Some colored men accepted the situation thus outlined, if not as desirable, at least as inevitable. Most of them, however, had little faith in this condescending friendliness which was to take the place of constitutional rights. They knew they had been treated unfairly; that their enemies had prevailed against them; that their whilom friends had stood passively by and seen them undone. Many of the most enterprising and progressive left the state, and those who remain still labor under a sense of wrong and outrage which renders them distinctly less valuable as citizens.

The great steal was made, but the thieves did not turn honest,—the scheme still shows the mark of the burglar's tools. Sins, like chickens, come home to roost. The South paid a fearful price for the wrong of negro slavery; in some form or other it will doubtless reap the fruits of this later iniquity.

Drastic as were these "reforms," the results of which we have anticipated somewhat, since the new Constitution was not to take effect immediately, they moved all too slowly for the little coterie of Wellington conspirators, whose ambitions and needs urged them to prompt action. Under the new Constitution it would be two full years before the "nigger amendment" became effective, and meanwhile the Wellington district would remain hopelessly Republican. The committee decided, about two months before the fall election, that an active local campaign must be carried on, with a view to discourage the negroes from attending the polls on election day.

The question came up for discussion one forenoon in a meeting at the office of the Morning Chronicle, at which all of the "Big Three" were present.

"Something must be done," declared McBane, "and that damn quick. Too many white people are saying that it will be better to wait until the amendment goes into effect. That would mean to leave the niggers in charge of this town for two years after the state has declared for white supremacy! I'm opposed to leaving it in their hands one hour,—them's my sentiments!"

This proved to be the general opinion, and the discussion turned to the subject of ways and means.

"What became of that editorial in the nigger paper?" inquired the general in his blandest tones, cleverly directing a smoke ring toward the ceiling. "It lost some of its point back there, when we came near lynching that nigger; but now that that has blown over, why wouldn't it be a good thing to bring into play at the present juncture? Let's read it over again."

Carteret extracted the paper from the pigeon-hole where he had placed it some months before. The article was read aloud with emphasis and discussed phrase by phrase. Of its wording there could be little criticism,—it was temperately and even cautiously phrased. As suggested by the general, the Ochiltree affair had proved that it was not devoid of truth. Its great offensiveness lay in its boldness: that a negro should publish in a newspaper what white people would scarcely acknowledge to themselves in secret was much as though a Russian moujik or a German peasant should rush into print to question the divine right of the Lord's Anointed. The article was racial lèse-majesté in the most aggravated form. A peg was needed upon which to hang a coup d'état, and this editorial offered the requisite opportunity. It was unanimously decided to republish the obnoxious article, with comment adapted to fire the inflammable Southern heart and rouse it against any further self-assertion of the negroes in politics or elsewhere.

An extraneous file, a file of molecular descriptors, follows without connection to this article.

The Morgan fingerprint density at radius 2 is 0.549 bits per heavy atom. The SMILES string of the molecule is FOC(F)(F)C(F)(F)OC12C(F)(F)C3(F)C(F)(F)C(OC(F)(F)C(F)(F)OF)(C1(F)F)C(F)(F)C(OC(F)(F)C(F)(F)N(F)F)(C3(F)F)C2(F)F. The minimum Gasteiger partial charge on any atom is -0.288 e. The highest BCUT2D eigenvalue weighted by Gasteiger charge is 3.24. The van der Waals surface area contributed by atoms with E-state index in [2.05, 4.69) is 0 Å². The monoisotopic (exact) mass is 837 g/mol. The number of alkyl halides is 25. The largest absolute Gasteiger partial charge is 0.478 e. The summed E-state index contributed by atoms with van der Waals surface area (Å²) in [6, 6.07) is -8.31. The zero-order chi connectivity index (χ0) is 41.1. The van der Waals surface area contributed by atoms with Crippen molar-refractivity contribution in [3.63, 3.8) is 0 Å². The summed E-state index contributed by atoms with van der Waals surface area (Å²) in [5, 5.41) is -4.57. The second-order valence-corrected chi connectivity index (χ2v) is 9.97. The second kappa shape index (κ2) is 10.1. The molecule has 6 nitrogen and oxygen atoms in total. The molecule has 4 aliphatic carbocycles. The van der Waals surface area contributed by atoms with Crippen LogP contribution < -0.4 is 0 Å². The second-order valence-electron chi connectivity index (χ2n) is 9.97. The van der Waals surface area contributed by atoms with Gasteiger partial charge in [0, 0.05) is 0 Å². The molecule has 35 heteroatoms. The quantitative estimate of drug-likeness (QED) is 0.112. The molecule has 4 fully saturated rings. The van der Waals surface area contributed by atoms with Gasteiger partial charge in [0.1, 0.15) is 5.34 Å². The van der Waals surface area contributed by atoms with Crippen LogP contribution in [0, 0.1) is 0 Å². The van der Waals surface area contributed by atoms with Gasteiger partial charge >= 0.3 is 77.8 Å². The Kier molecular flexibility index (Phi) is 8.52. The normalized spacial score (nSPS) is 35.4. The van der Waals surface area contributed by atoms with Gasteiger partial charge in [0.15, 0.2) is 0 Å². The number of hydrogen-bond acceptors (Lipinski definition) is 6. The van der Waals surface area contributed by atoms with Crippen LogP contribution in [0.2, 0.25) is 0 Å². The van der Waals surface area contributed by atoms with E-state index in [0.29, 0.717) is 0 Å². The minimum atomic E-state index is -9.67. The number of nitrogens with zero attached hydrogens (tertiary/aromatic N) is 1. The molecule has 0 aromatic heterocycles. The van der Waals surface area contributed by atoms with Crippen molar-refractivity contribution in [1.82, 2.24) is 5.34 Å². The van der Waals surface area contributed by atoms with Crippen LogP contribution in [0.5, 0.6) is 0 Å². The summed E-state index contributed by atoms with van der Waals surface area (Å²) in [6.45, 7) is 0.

"The time is ripe!" exclaimed McBane. "In a month we can have the niggers so scared that they won't dare stick their heads out of doors on 'lection day."

"I wonder," observed the general thoughtfully, after this conclusion had been reached, "if we couldn't have Jerry fetch us some liquor?"

Jerry appeared in response to the usual summons. The general gave him the money, and ordered three Calhoun cocktails. When Jerry returned with the glasses on a tray, the general observed him with pointed curiosity.

"What, in h—ll is the matter with you, Jerry? Your black face is splotched with brown and yellow patches, and your hair shines as though you had fallen head-foremost into a firkin of butter. What's the matter with you?"

Jerry seemed much embarrassed by this inquiry.

"Nothin', suh, nothin'," he stammered. "It's—it's jes' somethin' I be'n puttin' on my hair, suh, ter improve de quality, suh."

"Jerry," returned the general, bending a solemn look upon the porter, "you have been playing with edged tools, and your days are numbered. You have been reading the Afro-American Banner."

He shook open the paper, which he had retained in his hand, and read from one of the advertisements:—

"'Kinky, curly hair made straight in two applications. Dark skins lightened two shades; mulattoes turned perfectly white.'

"This stuff is rank poison, Jerry," continued the general with a mock solemnity which did not impose upon Jerry, who nevertheless listened with an air of great alarm. He suspected that the general was making fun of him; but he also knew that the general would like to think that Jerry believed him in earnest; and to please the white folks was Jerry's consistent aim in life. "I can see the signs of decay in your face, and your hair will all fall out in a week or two at the latest,—mark my words!"

McBane had listened to this pleasantry with a sardonic sneer. It was a waste of valuable time. To Carteret it seemed in doubtful taste. These grotesque advertisements had their tragic side. They were proof that the negroes had read the handwriting on the wall. These pitiful attempts to change their physical characteristics were an acknowledgment, on their own part, that the negro was doomed, and that the white man was to inherit the earth and hold all other races under his heel. For, as the months had passed, Carteret's thoughts, centring more and more upon the negro, had led him farther and farther, until now he was firmly convinced that there was no permanent place for the negro in the United States, if indeed anywhere in the world, except under the ground. More pathetic even than Jerry's efforts to escape from the universal doom of his race was his ignorance that even if he could, by some strange alchemy, bleach his skin and straighten his hair, there would still remain, underneath it all, only the unbleached darky,—the ass in the lion's skin.